For a standard sensor format of 36 mm × 24 mm, for example, a 10° field of view, calculated for the image diagonal, requires an objective with a focal length of 123 mm. Particularly for even much smaller values of the field of view, it becomes highly desirable that the physical length of the objective is substantially less than its focal length. That would not be possible with a single lens, but there are lens systems fulfilling that condition, containing a telephoto group and called telephoto objectives (or simply tele objectives) – not to be confused with telecentric objectives. Based on this design approach, even super telephoto lenses can be made which have a field of view of only a few degrees, in extreme cases even less than 1°. Some designs are based on curved mirrors (for a primary objective) in addition to lenses. Mirrors allow for folding of the beam path. Despite such techniques, telephoto lenses are typically longer than standard objectives.
Non-telephoto designs can have a simpler setup, e.g. containing only one lens doublet for achieving achromatic properties. However, they are practical only for not too small field of view.
Diffraction becomes important for instruments with narrow field of view, where the angular resolution needs to be rather high. Therefore, relatively large aperture diameters are required for long-focus objectives. Fortunately, this is not difficult to achieve for instruments working only with a narrow angular range.
The high angular resolution also implies that the camera should be very stable during exposure. One often needs to properly mount the camera to keep it stable, e.g. on a tripod.
While some objectives work with a fixed focal length (prime lenses), there are also objectives where the focal length can be adjusted in a certain range, typically by manually rotating some part of the objective. Ideally, the design is made such that the focus adjustment is not affected by changes of the focal length; it is then a zoom objective. Zoom features are available for various types of objectives, such as standard, telephoto or wide angle objectives.
Zooming requires the mechanical movements of optical parts with fine mechanics. For modifying the focal length while keeping the image plane location unchanged, one generally needs to implement two different movements, which of course need to be precisely synchronized. However, there are also designs where only a single lens or a fixed group of lenses needs to be moved; the focusing may then not be perfect over the full range. Particularly if an autofocus system can correct that problem, it may not be relevant in practice.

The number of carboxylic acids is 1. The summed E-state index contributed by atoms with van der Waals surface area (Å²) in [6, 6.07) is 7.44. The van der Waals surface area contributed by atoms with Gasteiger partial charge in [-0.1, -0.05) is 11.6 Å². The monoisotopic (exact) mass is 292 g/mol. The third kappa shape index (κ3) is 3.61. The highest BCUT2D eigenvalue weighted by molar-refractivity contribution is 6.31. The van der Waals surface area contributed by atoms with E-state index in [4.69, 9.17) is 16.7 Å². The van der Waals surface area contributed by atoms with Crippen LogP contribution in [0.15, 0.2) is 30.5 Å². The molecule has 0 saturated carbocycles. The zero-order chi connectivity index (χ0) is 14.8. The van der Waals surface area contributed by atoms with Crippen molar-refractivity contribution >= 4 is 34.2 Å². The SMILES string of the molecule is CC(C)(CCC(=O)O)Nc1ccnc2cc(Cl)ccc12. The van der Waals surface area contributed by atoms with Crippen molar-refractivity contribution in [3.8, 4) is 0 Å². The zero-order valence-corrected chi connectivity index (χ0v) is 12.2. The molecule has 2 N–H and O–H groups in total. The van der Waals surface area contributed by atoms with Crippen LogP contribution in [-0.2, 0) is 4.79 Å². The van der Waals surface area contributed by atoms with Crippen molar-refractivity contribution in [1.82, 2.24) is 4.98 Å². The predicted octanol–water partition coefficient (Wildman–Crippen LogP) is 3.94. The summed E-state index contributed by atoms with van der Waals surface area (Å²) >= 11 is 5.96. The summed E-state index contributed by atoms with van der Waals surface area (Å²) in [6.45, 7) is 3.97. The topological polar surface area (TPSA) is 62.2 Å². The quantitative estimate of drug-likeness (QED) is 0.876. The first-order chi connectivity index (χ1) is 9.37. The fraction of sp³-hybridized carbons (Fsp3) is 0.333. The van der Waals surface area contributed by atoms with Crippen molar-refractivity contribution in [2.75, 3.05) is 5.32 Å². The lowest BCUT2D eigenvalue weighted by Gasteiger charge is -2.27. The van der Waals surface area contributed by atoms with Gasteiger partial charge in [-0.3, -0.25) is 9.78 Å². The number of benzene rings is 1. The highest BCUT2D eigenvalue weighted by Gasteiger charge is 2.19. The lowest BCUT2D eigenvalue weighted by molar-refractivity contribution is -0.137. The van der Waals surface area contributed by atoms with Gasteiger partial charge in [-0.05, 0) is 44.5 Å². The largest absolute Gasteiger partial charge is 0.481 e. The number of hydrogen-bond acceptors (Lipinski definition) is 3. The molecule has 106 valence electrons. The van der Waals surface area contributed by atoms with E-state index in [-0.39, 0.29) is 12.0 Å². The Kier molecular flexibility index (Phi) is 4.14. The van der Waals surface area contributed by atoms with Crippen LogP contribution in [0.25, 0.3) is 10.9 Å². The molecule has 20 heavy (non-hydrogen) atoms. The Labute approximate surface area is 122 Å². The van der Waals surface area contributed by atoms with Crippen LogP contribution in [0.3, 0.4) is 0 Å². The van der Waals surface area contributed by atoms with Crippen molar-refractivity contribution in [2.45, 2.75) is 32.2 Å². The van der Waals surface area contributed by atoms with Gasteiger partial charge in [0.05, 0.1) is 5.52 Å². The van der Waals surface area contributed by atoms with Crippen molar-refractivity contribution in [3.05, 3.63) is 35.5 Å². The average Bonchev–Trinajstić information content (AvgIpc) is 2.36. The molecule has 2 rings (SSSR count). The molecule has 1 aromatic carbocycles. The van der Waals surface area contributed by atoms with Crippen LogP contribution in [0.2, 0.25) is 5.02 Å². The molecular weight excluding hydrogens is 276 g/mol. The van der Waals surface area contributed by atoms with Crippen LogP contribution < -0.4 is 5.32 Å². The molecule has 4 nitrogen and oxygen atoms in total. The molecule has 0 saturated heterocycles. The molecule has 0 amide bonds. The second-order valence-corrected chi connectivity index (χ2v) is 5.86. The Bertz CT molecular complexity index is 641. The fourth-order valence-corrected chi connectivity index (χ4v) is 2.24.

Besides keeping the focus, a design challenge is to obtain optimal compensation of various kinds of aberrations for all zoom settings. That involves some inevitable compromises, which lead to particularly apparent beam quality degradations for low-cost zoom objectives with large zoom range.
Design of Photographic Objectives
The discussion of the manifold important parameters for the functioning of a photographic objective has probably made it clear that the design of such optical instruments is a highly sophisticated task. There is a large number of design goals, and many changes of design can affect all of them. After the invention of the first photo cameras, it therefore took decades to develop improved types of objectives, providing substantially improved performance. Although a very high level has already been reached, this development is still ongoing.
New developments profit from still further refined design methods, implemented with advanced optics design software, but also from the availability of improved hardware. For example, fabrication methods for aspheric optics have been improved, so that these are now more widely used for photographic objectives. With them, high performance can often be achieved with a significantly lower number of optical components. Another important development is that of plastic optics, which is now also widely used – partially in combination with conventional glass lenses.
Additional Practical Aspects
Mounting of Objectives; Using Additional Optics
The used mounting mechanisms for objectives partially allow the use of objectives from other manufacturers. For example, there are C-mounts for sensor sizes up to 1.2 inches and larger mounts of F or M42 type. Also, there are adapters, e.g. for C-mount to M42.
Such compatibility can be highly desirable when moving to a new camera model of a different manufacturer, trying to still use the expensive old objectives. Difficulties with compatibilities can arise particularly when electrical connections are also needed, for example for autofocus functions. Note, however, that full compatibility also includes optimal optical functionality, which may not be given if same optical parameters deviate. For example, an objective may not be working well in conjunction with a larger image sensor.
As mentioned above, for some applications it is good to have options for combining objectives with additional optics, such as extension tubes and close-up lenses. Similarly, one might want to attach optical filters or polarizers.
Communication With the Camera Body
For certain purposes, it is useful if an objective can communicate with the microprocessor in the camera body. Some examples:
- For exposure time control, the computer should know what aperture the user has selected (open-aperture metering).
- When using different objectives, the computer may learn which objective is currently mounted.
- Further communication may be needed for autofocus control.
Unfortunately, such aspects can greatly limit the compatibility of objectives with cameras from different manufacturers.
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See also: objectives, photo cameras, optical aberrations, f-number, field of view, depth of field
and other articles in the categories photonic devices, vision, displays and imaging